19.10.12

Syndicate Whacker - Anthony Ballard

“Another week in the office was soon coming to a close. I’d arranged to leave work early on the Friday, hoping that the early getaway would help me beat the bankside traffic down at the lake. The syndicate was a lot busier than normal; I had no doubt that the increased angling pressure would make the fishing rather difficult. I’d managed a cracking common just a couple of weeks prior, however I spent many sessions before that result struggling and simply chasing carpy shadows.
I was finally on the motorway and on my way to the pit. I pulled up in the syndicate car park at around 3pm. Unfortunately, it seemed that many anglers had the same idea because there were already seven or eight cars in the car park. As I wandered up the bank with a bait bucket in hand, I found all my favoured pegs occupied. The conditions could have been better; I was convinced the majority of the fish would be tucked away or holding up at the back of the chilly wind. Having spoken to a few anglers, it appeared that nothing had been caught. A few lads had actually been on since midweek and they hadn’t even seen anything show. With a cold northeasterly blowing up the lake and high air pressure, it became clear that I may have my work cut out.
With everyone gathered down the near end of the lake, I had no choice but to venture off downwind. I was hoping that a few carp, despite the conditions, would have drifted off downwind, away from the angling pressure. I was standing in a swim called The Mound and right on cue a good fish crashed out at around 130 yards. Knowing the lake well, I was aware of a silt gully that’s around 7ft deep and runs perpendicular to the far bank. The fish crashed pretty much in line with this gully. I’d never actually fished this area of the lake before, however I didn’t need convincing this time around as it was clear that there were fish present, well one at least!
Knowing the lake well is a major advantage and with two nights at my disposal I wanted to set a couple of traps, rather than simply casting out singles to showing fish. It wasn’t a tactic that had faired particularly well for me in the past. In fact, every bite I’ve ever had on the venue has fallen between first light and midday, no later. With fish in the area, I decided to fish two rigs into the gully, but decided to place them more centrally in my now chosen swim. This way, it was in reach of the throwing stick and I was confident a fish or two would venture down the gully at some point over the next couple of days.
A few chucks with a bare lead, feeling for the drop, and I was soon clipped up. The lines were marked and my far bank markers were chosen. Two, super-curved chod rigs fished naked-style, were flossed up to Sticky Baits Krill pop-ups and were cast out into the silt gully. Using the Eazi-Stick, I sprayed 3kg of the matching Krill freezer baits around the zone, in hope of intercepting a fish or two. Not putting all my eggs in one basket, my third rod was set up with a standard lead-clip system. I threaded a small PVA mesh bag of crushed boilie and Krill Extract Pellet down the hook link. I launched it to the right, towards some marginal foliage, along an island. It was a clean spot that had done fish for me in the past and was sheltered from the cold wind.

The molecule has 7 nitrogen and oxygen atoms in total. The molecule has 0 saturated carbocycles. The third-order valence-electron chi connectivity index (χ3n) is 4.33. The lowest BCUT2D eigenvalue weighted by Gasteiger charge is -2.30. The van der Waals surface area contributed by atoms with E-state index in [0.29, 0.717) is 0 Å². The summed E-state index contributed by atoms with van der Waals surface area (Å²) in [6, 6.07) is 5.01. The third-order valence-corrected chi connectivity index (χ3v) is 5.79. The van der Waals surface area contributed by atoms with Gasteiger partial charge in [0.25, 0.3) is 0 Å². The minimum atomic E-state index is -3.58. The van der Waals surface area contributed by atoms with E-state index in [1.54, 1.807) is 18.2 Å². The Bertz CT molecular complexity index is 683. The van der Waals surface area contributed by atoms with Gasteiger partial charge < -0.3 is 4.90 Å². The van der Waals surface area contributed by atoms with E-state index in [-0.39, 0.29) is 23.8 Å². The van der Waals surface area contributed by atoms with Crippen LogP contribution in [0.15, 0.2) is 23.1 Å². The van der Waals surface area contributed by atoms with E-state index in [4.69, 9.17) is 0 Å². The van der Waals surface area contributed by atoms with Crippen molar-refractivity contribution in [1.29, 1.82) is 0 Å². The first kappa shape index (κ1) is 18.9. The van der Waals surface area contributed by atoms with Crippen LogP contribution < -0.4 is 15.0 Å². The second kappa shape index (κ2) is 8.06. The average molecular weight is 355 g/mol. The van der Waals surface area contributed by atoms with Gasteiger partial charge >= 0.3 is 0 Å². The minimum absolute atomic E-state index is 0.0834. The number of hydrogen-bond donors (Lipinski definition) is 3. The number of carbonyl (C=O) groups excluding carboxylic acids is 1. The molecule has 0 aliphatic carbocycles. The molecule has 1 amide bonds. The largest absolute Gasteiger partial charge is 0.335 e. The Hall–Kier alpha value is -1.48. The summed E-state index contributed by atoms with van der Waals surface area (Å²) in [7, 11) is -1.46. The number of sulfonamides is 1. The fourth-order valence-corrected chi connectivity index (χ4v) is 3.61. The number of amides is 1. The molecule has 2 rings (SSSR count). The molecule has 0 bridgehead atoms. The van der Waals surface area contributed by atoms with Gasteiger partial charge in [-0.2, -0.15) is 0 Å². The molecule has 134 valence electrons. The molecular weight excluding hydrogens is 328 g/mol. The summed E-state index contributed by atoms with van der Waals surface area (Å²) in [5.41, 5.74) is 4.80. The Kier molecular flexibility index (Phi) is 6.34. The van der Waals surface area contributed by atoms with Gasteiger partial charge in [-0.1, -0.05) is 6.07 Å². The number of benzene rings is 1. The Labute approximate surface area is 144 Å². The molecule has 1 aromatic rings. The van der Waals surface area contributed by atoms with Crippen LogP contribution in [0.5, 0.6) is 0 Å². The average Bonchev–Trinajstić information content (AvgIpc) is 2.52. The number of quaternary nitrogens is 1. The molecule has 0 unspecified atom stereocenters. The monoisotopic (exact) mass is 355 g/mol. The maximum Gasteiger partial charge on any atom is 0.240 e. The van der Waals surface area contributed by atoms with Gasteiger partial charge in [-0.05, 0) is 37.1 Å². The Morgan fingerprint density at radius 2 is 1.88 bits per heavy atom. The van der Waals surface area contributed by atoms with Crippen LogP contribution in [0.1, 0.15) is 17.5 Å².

As the evening set in, the temperature dropped drastically. The wind had changed to a bitter northerly and was now blowing right into my bivvy, nightmare! Having seen a few fish show earlier that evening I was still optimistic for a bite. After a few hot chocolates, I was soon tucked into my sleeping bag in hope of some morning action.
At 6:30am the left-hand rod was away! After a short battle a nice mirror of around 19lb was in the net. Given the way the lake had been fishing recently, and the horrendous weather conditions, I was more than happy with that result.
I returned the fish back to its watery home and opted not to recast the rod. The other rod was still out there in the zone, so I wanted to avoid any un-needed disturbance. A couple hours later and no further signs, I sprayed another kilo of Krill baits in the zone and recast the rod back out onto the spot. The rod went out as sweet as ever and I was confident of another bite. It hadn’t been out there long at all and before I knew it the rod was away again! This time, I bent into something that felt a lot more substantial. The fish hit the top almost immediately, so I knew my chod rig with the drop-off lead system had done the trick. A rather timid battle followed and the fish was soon in the net. Peering into the mesh, I didn’t recognise the fish at first, but it was later confirmed as one of the lake’s characters, a right old warrior called Smiley. The scales tipped round to 35lb 14oz and I was over the moon! The lake is tricky at the best of times, and given the conditions I was more than happy with the brace.”

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